Alfonso Fanjul has been secretly visiting Cuba several times recently and talking quietly with Cuban authorities about moving his sugar business back to Cuba.
The Fanjul Brothers were Cuban born and built up a sugar empire in Cuba around 1900s. The families moved to the United States in 1959 to keep its properties away from Fidel Castro’s seizing during the Marxist Cuban Revolution. The families restarted their business over in Miami and became the owners of leading sugar and real estate companies. Giving their economic statues, the Fanjuls families are also a well-known political allegiances.
Alfonso Fanjul claimed himself that his intention in returning Cuba was to reunite the Cuban families and recapture his lost properties. However, some US political leaders see Alfanso’s action as betrayal to his political interest as a republican representative, because the premise for Alfonso to do business with Cuba is lifting the embargo and establishing a Bilateral Trade Agreement between US and Cuba. Many exciting articles have studied the gains and losses US could get from the bilateral agreement. However, from Cuba’s perspective, the Bilateral Trade Agreement is more harm than good.
First of all, there are no positive net gains for Cuba in the sectors of agricultural, tourism, and industry. For agricultural sector, US and Cuba have signed an Agricultural Bilateral Trade Agreement in 2000 as a consequence of Trade Sanction Reform and Export Enhancement Act. As a matter of fact, the agreement has been beneficial for US only, since US shared 35% Cuban agriculture imports from 2003 to 2008. On the contrary, according to the US Interests Section, goods or services of Cuban origin are not allowed to be imported into the US either directly or through third countries, leading to a huge amount of trade deficit to Cuba. Moreover, signing a Bilateral Trade Agreement with US could create not only deeper trade deficit, but also potential risks for Cuba’s agricultural sector. Cuba could become more dependent on US for food, as US dominates major food categories. For example, US currently dominates 71% of corn industry, and as trade further opens up, Cuba could be completely dependent on US for corn production, since US has comparative advantages in the production of corn, leading to sluggish to Cuba’s corn production. In addition, 20% of the Cuban workforces who are currently in agriculture industry could loss their jobs, leading to higher unemployment rate for Cuba.
Cuba’s tourism industry is rapidly growing and has highly potential. Even though the Bilateral Trade Agreement would bring more US tourism into Cuba, American tourists are not permitted to bring any Cuban products home, as seeing from the video “Cuba: Open for American Tourists.” Furthermore, the gain would be offset by the necessary increasing imports from US. One example could be the machinery and building materials required to expand the Cuban hotels and restaurant industry, in which Cuban national production is only able to be met 5-10% of the requirement, so Cuba would have to import a lot more materials from US, leading to deeper trade deficit and therefore lower GDP for Cuba.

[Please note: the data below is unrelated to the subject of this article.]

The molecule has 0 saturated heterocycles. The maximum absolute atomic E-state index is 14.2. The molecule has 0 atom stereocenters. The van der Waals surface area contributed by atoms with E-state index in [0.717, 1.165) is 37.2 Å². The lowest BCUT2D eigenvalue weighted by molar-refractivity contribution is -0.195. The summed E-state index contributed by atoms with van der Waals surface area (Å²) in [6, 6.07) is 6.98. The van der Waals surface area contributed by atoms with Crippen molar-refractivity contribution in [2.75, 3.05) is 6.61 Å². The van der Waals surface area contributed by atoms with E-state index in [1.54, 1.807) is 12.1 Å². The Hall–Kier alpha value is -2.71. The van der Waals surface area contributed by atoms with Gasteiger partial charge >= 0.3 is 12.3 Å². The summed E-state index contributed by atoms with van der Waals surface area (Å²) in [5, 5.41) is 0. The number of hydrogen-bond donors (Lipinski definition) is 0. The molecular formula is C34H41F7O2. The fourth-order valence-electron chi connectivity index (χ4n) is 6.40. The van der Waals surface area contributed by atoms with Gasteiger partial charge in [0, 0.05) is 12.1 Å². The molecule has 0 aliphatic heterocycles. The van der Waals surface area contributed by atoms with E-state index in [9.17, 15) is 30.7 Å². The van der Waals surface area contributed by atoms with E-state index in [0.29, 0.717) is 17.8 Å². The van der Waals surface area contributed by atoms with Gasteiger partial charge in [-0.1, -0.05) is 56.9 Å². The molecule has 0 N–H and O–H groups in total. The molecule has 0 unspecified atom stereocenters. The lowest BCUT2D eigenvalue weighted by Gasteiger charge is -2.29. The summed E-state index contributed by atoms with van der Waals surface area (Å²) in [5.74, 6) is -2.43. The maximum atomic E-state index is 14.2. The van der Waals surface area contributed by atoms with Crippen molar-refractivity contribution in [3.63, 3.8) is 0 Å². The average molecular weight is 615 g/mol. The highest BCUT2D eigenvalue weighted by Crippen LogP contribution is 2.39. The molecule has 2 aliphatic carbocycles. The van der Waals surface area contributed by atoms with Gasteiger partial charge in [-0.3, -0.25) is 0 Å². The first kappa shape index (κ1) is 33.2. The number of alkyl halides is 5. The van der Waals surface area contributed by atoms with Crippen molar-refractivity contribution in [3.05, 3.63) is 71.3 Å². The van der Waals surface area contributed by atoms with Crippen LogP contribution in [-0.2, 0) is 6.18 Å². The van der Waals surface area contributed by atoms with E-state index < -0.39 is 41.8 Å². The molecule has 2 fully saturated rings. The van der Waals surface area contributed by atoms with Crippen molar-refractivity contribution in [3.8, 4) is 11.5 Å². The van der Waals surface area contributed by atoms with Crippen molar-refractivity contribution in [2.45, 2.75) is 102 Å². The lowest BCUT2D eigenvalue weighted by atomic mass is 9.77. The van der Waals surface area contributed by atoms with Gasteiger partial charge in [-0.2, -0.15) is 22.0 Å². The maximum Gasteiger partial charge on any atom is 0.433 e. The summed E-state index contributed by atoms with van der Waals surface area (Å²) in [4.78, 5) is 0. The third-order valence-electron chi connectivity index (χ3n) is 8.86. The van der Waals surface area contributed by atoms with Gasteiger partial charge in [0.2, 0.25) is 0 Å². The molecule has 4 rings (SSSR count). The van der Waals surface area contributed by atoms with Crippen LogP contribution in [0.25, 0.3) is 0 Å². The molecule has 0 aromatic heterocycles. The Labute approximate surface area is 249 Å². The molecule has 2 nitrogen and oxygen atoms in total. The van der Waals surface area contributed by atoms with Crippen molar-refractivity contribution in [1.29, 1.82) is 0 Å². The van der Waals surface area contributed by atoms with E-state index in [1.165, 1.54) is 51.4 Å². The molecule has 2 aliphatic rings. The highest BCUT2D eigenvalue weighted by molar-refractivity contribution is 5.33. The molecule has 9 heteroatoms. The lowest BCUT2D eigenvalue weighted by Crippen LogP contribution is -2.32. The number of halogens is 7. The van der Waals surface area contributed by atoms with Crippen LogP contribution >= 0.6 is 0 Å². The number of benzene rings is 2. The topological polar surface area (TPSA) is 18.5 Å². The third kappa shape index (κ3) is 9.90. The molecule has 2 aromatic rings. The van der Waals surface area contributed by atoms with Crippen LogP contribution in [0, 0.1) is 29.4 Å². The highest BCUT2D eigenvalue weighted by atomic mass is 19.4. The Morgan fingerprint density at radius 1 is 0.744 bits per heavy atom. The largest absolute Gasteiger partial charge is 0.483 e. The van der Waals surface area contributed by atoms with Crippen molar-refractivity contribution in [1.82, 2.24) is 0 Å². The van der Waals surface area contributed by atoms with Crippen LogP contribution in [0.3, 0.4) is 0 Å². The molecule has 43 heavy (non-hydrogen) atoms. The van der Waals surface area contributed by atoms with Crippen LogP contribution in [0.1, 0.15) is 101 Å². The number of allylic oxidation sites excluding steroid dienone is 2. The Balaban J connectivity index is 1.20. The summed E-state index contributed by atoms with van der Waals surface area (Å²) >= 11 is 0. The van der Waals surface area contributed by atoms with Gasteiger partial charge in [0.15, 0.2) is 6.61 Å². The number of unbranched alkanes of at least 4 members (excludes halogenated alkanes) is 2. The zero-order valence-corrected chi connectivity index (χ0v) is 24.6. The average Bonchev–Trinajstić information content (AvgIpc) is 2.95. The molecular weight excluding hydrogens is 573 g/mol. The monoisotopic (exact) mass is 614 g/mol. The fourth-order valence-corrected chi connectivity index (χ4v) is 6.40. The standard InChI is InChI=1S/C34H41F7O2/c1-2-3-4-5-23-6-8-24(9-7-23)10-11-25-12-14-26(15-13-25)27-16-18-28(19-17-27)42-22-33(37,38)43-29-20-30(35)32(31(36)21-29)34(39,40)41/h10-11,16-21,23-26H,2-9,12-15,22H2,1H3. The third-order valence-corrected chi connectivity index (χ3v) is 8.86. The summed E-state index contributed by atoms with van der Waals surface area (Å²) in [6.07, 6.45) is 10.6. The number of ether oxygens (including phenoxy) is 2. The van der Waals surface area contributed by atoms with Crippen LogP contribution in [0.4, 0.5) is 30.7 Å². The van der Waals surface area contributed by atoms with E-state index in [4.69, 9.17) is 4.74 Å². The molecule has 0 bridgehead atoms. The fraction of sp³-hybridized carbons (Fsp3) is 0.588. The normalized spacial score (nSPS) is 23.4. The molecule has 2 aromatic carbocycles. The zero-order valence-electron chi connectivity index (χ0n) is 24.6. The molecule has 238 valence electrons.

Similarly, Cuba’s industrial sector is still weak due to internal reasons, such as rampant corruption, systemic inefficiencies, and if Cuba signs the Bilateral Trade Agreement with US, the industry sector would go bankruptcy because they are just not able to compete with US firms. Furthermore, multinational corporations will not invest in Cuba due to low economic gains and high political risks.
Another big negative consequences of signing the Bilateral Trade Agreement with US is the loss of 6-8 billion dollars oil subsidy, which is 11% of Cuba’s GDP, provided by Venezuela. According to Del Aguila’s “Cuban Studies 23,” due to the intense relationship between US and Venezuela, having a trade agreement US means Cuba rejected the huge oil supply, as well as the mega million dollar worth projects that Cuba collaborates with Venezuela, in healthcare, construction, technology, telecommunication and etc. As a whole, Venezuela payments currently accounted to approximately 19% of Cuba’s GDP, and using the multiplier effects 1.85X (Puerto Rico multiplier effect and discount Cuba effects 20 years ago), Cuba will have an opportunity cost of 35% of its GDP by signing the Bilateral Trade agreement with US.
Cuba will be Controlled By US After the Embargo is Lifted
To conclude, Alfonso Fanjul’s visiting Cuba is in the favor of US, since signing the Bilateral Trade Agreement with US would bring not only potential risks in Cuba’s agriculture, tourism, and industry sectors, but also a tremendous opportunity costs of 35% decrease in Cuba’s GDP, as discussed previously. Instead of signing the Bilateral Trade Agreement with US, what Cuba really needs now is reform, both politically and economically. Just like 200 years ago, when President Washington decided to give up his wealth and provide his people with freedom and education, US has become one of the most developed country in the world.
Del Aguila. “Cuban Studies 23”